By contrast, the funding model of public relations presented earlier as a weakness now appears a strength. There are an unlimited number of organisations and individuals who are willing to pay for public relations representation. From startup businesses seeking publicity, to well-established brands managing their reputations; from public sector bodies defending their legitimacy and demonstrating their responsiveness to the public, to small and large charities fighting for funds and attention.

It’s not easy money, but there are plenty of people willing to pay for public relations. That’s why the number of people working in public relations continues to rise (it’s now around 90,000 in the UK – enough to fill Wembley Stadium) even while the numbers working in journalism are in decline.

If public relations were solely about media relations, then logically its numbers should be in decline too. We need to explain why this isn’t the case.

Journalism may see itself in opposition to public relations, but it’s no longer reciprocated. The world has moved on. Here’s why.

Now we’re all the media

The balance of power between journalists and public relations people has shifted in the digital age. In the twentieth century, the mass media century, journalists and editors were gatekeepers of public information. Public relations people were supplicants at the gate, more often turned away than allowed to pass through. When they had a monoploly on the dissemination of news, journalists held real power.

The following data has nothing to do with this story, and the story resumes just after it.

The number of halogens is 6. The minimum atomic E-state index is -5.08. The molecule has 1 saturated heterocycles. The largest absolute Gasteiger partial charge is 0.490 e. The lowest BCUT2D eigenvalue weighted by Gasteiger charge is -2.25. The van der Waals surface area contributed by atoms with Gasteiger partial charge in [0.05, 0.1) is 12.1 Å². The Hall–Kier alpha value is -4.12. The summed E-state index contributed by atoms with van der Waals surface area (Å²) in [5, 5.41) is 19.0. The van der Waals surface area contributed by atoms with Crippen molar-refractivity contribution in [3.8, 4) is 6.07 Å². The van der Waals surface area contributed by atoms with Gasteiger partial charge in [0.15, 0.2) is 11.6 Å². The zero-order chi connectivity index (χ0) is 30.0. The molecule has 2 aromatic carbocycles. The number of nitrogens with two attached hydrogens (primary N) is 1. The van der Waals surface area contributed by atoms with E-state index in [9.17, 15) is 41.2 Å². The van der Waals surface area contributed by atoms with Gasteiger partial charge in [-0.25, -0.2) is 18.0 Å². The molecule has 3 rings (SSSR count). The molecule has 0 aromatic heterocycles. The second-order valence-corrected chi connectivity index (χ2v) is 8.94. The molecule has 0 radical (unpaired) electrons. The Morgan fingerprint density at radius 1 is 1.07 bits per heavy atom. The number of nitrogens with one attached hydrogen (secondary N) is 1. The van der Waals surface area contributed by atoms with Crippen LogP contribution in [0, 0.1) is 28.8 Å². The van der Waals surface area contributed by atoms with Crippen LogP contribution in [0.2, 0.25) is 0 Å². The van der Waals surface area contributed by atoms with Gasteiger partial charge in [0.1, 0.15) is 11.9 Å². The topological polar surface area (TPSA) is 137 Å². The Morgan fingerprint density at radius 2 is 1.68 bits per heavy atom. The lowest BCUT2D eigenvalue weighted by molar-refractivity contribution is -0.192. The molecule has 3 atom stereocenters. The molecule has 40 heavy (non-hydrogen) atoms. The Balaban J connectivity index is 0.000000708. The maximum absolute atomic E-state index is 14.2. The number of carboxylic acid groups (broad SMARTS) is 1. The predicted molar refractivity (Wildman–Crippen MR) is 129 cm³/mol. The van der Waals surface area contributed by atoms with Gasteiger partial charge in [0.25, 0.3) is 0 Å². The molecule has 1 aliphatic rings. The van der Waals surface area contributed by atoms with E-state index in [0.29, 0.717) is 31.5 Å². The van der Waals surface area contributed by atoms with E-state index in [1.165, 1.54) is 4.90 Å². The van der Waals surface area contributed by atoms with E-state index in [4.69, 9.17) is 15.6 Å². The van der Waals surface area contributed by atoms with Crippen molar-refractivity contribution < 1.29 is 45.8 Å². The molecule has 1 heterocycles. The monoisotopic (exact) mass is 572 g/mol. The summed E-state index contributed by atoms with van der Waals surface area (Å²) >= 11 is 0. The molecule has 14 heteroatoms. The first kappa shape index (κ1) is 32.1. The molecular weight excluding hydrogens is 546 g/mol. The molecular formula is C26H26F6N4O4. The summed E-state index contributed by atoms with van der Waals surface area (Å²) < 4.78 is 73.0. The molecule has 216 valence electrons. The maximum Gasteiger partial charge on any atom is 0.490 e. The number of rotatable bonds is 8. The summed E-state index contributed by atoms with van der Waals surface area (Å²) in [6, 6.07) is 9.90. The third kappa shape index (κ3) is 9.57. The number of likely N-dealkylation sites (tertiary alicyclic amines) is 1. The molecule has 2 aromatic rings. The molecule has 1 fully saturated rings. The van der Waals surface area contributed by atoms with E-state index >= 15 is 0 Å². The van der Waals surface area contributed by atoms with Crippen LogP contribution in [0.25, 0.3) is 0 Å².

Now there are more channels for getting information into the public domain. There are websites and social media channels, none of which needs the permission of a journalist or editor. And there are still advertising channels largely operating outside editorial control (it’s a commercial transaction, governed by different rules).

Journalists are courted because they are seen as influencers who have the power to inform and persuade large numbers of people (or who are highly trusted by niche, valuable groups). Now, when we talk of influencers, who do we think of? More likely some minor celebrity on Instagram with a large following and a willingness to cash in on their fame and followers.